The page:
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SailGP poised to usher-in a new era of international Grand Prix sailing

by David Schmidt 8 Oct 2018 09:00 PDT 8 October 2018
The F50 is claimed to be significantly faster than the AC50 © SailGP

If you share my love of incredibly fast sailboats that leverage the latest technology and forward-leaning thinking, then you'll probably share my interest in the AC50 class of fully foiling, wingsail-powered catamarans. These boats, which have been described by some of the world's best yacht designers and naval architects as the fastest inshore sailboats to have ever been built, were used to contest the 35th America's Cup, which unfurled in June of 2017 on the waters off of the island nation of Bermuda. And while the America's Cup has moved on to 75-foot "monohulls" for "AC36", the sailing world learned last week that the six AC50s that were built for the last Defense will see a second life as a One Design class that will be used to contest the newly announced and fully professional SailGP sailing league.

Some backstory. The sailing world's rumor mill has long been churning out whispered reports that Sir Russell Coutts (NZL), the three-time America's Cup-winning skipper (1995, 2000 and 2003), and Larry Ellison, the billionaire technology mogul who won two Cups (2010 and 2013) with the Kiwi-accented "RC" leading the charge as CEO of his Oracle Team USA, were considering launching a Grand Prix sailing league. In fact, the origins of SailGP harken back to 2007 when Coutts teamed-up with fellow Cup skipper Paul Cayard (USA) to create the World Sailing League, an idea that never took flight thanks to looming financial problems.

Still, the idea of a fully global, fully professional sailing league somehow kept its head above water during the years of litigation between Oracle Team USA and Alinghi, the former Swiss-flagged Cup custodian, as well as the three Cups that were sailed in high-performance multihulls (2010, 2013 and 2017) on two continents and off of one island nation.

Now, after a long and quiet 16 months since loosing the Auld Mug to the significantly faster Emirates Team New Zealand squad and suffering the humbling loss of the world's most (in)famous sports trophy, RC and Ellison are back with a new vision of Grand Prix level sailing that has "recycled" the AC50s at Core Builders in New Zealand (which Ellison owns) into a One Design class, dubbed "F50s", that will be used to contest a new, World Sailing-sanctioned Special Event series.

The 2019 SailGP series will be comprised of five events, starting in Sydney, Australia (February 15-16) and continuing on to San Francisco (May 4-5), New York (June 21-22), Cowes, UK (August 10-11) and finishing in Marseille, France (September 20-22). According to a World Sailing announcement, each event will feature two days of competition that will involve five fleet races and a final match race to determine the overall event winner. As a sweetener-cum-crowd-pleaser, the final 2019 SailGP event in Marsaille will feature a $1 million dollar, winner-takes-all championship race between the top two teams.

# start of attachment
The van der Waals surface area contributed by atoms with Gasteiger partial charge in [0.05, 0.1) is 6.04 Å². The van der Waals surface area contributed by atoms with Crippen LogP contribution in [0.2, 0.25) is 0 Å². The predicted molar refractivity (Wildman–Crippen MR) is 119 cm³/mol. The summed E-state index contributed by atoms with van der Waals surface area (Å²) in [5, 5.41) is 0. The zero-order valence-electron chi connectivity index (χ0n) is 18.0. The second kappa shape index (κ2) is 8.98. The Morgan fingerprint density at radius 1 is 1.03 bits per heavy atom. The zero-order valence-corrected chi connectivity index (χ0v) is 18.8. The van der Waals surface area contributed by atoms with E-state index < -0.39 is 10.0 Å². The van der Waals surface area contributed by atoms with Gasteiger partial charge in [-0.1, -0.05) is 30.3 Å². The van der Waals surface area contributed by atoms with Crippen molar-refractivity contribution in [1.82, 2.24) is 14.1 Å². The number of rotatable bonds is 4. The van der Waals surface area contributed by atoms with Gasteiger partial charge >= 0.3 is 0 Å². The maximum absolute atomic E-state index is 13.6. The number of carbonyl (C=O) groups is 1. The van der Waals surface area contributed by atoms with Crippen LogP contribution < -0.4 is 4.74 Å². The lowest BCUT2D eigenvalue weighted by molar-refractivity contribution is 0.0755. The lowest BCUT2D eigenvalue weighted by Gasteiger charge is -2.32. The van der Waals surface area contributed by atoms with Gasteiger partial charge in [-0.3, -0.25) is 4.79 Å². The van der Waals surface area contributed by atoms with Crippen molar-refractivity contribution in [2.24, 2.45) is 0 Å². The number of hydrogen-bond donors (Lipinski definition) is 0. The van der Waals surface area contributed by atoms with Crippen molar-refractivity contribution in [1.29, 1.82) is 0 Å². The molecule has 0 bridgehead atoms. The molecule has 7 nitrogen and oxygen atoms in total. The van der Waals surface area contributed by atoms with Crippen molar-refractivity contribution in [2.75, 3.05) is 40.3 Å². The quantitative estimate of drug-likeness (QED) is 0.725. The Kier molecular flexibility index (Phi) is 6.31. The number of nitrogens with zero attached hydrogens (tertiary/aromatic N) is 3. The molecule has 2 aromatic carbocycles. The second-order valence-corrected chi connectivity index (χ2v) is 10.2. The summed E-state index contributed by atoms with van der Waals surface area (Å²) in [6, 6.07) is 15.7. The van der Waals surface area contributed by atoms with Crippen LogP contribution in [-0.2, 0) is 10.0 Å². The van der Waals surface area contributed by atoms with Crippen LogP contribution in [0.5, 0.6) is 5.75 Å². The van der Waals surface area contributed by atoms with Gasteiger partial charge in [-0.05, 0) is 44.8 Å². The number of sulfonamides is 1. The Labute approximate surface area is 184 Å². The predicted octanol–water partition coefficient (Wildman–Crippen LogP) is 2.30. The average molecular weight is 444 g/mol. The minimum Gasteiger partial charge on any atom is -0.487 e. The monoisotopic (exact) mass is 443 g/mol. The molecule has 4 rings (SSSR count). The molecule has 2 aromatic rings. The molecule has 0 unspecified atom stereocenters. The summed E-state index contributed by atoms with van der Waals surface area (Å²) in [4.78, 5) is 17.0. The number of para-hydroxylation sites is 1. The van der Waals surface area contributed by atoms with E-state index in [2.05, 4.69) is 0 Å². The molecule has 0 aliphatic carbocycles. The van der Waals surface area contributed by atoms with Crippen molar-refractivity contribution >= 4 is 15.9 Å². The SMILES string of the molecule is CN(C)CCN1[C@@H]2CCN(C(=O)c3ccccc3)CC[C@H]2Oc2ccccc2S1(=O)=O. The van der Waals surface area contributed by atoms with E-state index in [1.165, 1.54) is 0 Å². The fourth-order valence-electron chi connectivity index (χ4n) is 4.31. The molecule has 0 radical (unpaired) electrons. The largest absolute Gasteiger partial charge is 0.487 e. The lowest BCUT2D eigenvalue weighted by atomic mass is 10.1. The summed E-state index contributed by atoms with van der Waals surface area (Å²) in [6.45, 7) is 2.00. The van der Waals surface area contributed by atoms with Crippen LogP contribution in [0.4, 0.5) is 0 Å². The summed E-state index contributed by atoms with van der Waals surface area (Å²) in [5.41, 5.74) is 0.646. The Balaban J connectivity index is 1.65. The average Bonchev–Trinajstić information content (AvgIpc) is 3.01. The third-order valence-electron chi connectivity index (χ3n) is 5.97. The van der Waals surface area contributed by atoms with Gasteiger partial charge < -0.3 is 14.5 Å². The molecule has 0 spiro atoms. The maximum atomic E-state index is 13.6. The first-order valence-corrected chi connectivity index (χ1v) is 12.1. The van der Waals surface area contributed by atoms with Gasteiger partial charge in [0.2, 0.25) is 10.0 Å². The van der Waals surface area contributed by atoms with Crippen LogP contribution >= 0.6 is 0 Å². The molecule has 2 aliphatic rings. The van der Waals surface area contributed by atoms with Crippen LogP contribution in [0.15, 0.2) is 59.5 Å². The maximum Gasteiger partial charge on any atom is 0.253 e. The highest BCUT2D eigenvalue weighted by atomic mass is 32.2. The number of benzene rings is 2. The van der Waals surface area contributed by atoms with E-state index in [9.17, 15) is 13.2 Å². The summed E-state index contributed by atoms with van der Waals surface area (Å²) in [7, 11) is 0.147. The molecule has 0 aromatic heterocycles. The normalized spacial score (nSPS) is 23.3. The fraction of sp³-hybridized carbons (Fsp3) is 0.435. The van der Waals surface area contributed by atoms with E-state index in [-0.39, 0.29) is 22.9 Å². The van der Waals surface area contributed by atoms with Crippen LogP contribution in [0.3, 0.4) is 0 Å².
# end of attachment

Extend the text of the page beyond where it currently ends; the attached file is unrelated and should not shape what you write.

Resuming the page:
"SailGP distills all of the most successful, exciting and relevant elements of high-performance, professional racing, while adding the extra edge that comes with nation-versus-nation competition," said Coutts, SailGP CEO, in the official World Sailing press release. "We are aiming to be pioneers of new technologies, boat design, commercial partnerships and global audience engagement. But with every crew on the same groundbreaking F50 catamaran, this isn't a tech arms race, rather the ultimate test to establish the best sailing team in advanced foiling catamarans."

While there are far more question marks than answers remaining about the long-term vitality and sustainability of SailGP, World Sailing's press release describes an "11-year partnership". Furthermore, Coutts has suggested that a reasonable operating budget for a year of SailGP campaigning could fetch $5 million U.S. dollars, which is a tiny fraction of the cost of a competitive America's Cup campaign.

There are currently teams from Australia, China, France, Japan, the UK, and the USA listed on SailGP's official website, but only one team has publicly announced (Great Britain SailGP Team), so it will be interesting to see if this new series hits the starting line at pace and on its foils, or if unexpected headwinds present themselves.

That said, the combination of a relatively low barrier to entry, the fan-centric nature of the racing, and the amphitheater-like settings of the selected venues, coupled with the blistering speeds of the F50s and the national nature of the teams, could prove to be serious competition for the America's Cup, which of course is exactly SailGP's intended vision.

Still, Cup history reminds us that while the World Sailing League also started with the best of intentions and under the sunny skies of a pre-Great Recession economy, the combination of the worst downturn since the Great Depression, followed by Oracle Team USA's success against Alinghi both in court and on the waters off of Valencia, Spain in 2010, spelled doom for RC's original vision for a Grand Prix sailing league. It will certainly be interesting to see if SailGP is able to find its foils in 2019, and - if so - what sort of impact this new professional series has on the sport of sailing as a whole.

May the four winds blow you safely home.

David Schmidt
Sail-World.com North American Editor

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